But then there is Love. And I think I first thought of this not in terms of the evolution of Love in my mind, but rather in simpler terms of the flipside to those Ghosts. And that part goes like this:
I love life. Perhaps the thing I am mostly playfully/lovingly mocked for is how over-excited I get when I am in one of those moments. So how is it that I consider myself this version of incapable of love? What is it I am missing?
It is exactly those moments. Its the times when I love other people so richly and so deeply that it, too, imprints upon my heart. And I think about times in these last 4 years when things have been so exciting or so profoundly felt. I think about all of the love that I have seen and I have experienced.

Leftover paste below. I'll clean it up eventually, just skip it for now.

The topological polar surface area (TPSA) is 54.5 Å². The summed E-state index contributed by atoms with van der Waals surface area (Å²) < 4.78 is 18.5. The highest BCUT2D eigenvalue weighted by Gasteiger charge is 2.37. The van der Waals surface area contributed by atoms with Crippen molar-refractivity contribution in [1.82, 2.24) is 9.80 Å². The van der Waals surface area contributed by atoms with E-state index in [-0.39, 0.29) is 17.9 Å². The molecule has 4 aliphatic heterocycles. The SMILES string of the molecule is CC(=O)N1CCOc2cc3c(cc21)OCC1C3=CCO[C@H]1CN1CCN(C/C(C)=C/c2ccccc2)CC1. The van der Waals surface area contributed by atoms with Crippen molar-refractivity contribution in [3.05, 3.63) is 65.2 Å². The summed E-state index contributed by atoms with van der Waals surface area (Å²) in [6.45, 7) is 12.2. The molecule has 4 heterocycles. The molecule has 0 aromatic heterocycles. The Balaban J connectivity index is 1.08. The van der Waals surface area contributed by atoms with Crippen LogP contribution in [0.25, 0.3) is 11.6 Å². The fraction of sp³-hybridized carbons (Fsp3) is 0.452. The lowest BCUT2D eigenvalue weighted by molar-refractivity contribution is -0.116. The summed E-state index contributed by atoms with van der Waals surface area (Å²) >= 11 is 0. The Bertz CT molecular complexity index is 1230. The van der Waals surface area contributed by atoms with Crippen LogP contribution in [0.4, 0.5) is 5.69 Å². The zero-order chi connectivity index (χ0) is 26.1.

And this is where it feels more like letting go than giving up. Because maybe love doesn’t work that way for me. Maybe I don’t end up paired off and raising children and living in the suburbs and getting old with someone else. But that doesn’t mean I am not in love. It doesn’t mean that I haven’t experienced moments of being in love with other human beings in these last 4 years. Quite the opposite.